Our project: Animal transports, markets, slaughter and husbandries in Qatar
Qatar is a peninsula in the Middle East bordering with the Persian Gulf and sharing land borders with the Kingdom of Saudi Arabia. It is a small country with a total area of 11,586 sq. km. Being a desert nation, Qatar is a water-scarce and arid region. It has a dry, subtropical desert climate, with low annual rainfall and intensely hot and humid summers. The average summer temperature is around 42°C buts it’s not unusual to reach 50°C.
Qatar has only little arable land. The agriculture production accounts for only 1% of the Gross Domestic Product (GDP). Its agricultural products are vegetables, cereals, fruits and dates, eggs, dairy products and Qatar has its own "poultry production".
Despite a noticeable increase in agricultural production in the course of the past 20 years, Qatar continues to rely on food imports. This includes the import of live animals for food production and breeding. Live animals represent approximately 10% of all imports to Qatar. Mainly sheep but also goats, cattle and camels are imported to Qatar among others from Australia, different African countries and on a smaller scale also from Europe.
The Qatari "farm" animal herd consists of camels, sheep and goats, cows, poultry. Broilers and eggs are produced by one company which covers about 20% of national need. The Qatari Government strongly supports animal husbandry. The food is subsidized and there is free veterinary care and medicine supply for all animal keepers.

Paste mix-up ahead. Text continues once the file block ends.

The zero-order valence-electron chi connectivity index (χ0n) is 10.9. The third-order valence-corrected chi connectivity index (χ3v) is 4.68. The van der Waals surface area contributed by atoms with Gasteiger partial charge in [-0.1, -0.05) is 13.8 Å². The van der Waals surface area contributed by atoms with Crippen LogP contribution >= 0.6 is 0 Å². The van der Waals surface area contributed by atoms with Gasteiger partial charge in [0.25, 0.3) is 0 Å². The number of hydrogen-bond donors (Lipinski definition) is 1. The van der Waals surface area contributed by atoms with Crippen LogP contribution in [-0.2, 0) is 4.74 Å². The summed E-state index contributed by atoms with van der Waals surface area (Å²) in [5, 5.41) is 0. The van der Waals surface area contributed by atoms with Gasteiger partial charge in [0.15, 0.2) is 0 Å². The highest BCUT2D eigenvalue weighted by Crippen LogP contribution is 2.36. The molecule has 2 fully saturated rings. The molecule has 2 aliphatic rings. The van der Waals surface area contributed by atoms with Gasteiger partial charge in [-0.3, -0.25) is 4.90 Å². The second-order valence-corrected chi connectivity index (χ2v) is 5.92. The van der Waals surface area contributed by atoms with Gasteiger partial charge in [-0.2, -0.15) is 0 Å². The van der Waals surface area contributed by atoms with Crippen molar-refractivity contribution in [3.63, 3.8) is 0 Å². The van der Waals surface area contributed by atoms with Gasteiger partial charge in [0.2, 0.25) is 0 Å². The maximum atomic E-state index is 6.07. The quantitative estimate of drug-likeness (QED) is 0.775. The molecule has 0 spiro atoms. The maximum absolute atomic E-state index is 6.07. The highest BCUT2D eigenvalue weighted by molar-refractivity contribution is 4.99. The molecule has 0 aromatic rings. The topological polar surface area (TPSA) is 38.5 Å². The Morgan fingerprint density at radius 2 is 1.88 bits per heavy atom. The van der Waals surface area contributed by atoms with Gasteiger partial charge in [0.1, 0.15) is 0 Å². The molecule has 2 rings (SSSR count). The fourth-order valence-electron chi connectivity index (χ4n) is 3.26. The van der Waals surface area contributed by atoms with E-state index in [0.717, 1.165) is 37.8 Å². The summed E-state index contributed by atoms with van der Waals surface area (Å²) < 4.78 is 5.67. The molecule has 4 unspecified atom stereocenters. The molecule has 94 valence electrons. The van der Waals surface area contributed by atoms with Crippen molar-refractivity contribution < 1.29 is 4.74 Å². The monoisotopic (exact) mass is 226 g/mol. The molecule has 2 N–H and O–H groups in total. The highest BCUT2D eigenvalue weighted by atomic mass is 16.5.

Qatar has not yet any specific animal welfare legislation. However, the countries of the Gulf Cooperation Council (GCC), to which Qatar belongs, are currently elaborating a common animal welfare law. Even though the Qatari government is confident that the law will come into force soon, unfortunately this is questionable due to the difficult political situation within the GCC.
Qatar is member of the World Organization for Animal Health (OIE) and thus committed itself to comply with the OIE animal welfare standards. Even though in many aspects Qatar does not yet meet these standards, a strong will to improve the situation can be noticed. E.g., in the view of the forthcoming GCC animal welfare law, Qatar established a unit at the public prosecution office specialized in animal welfare issues and environmental law. Furthermore, Qatar has issued ordinances to improve the situation of the animals sold at the famous “Souk Waqif” including the prohibition to sell cats and dogs.
Thus, even if especially “farm” animal welfare is not yet a subject in Qatar there seems to be the ground for a positive development.
What we want to archive:
- As one of the richest countries in the world, "Qatar deserves the best..." animal welfare standards.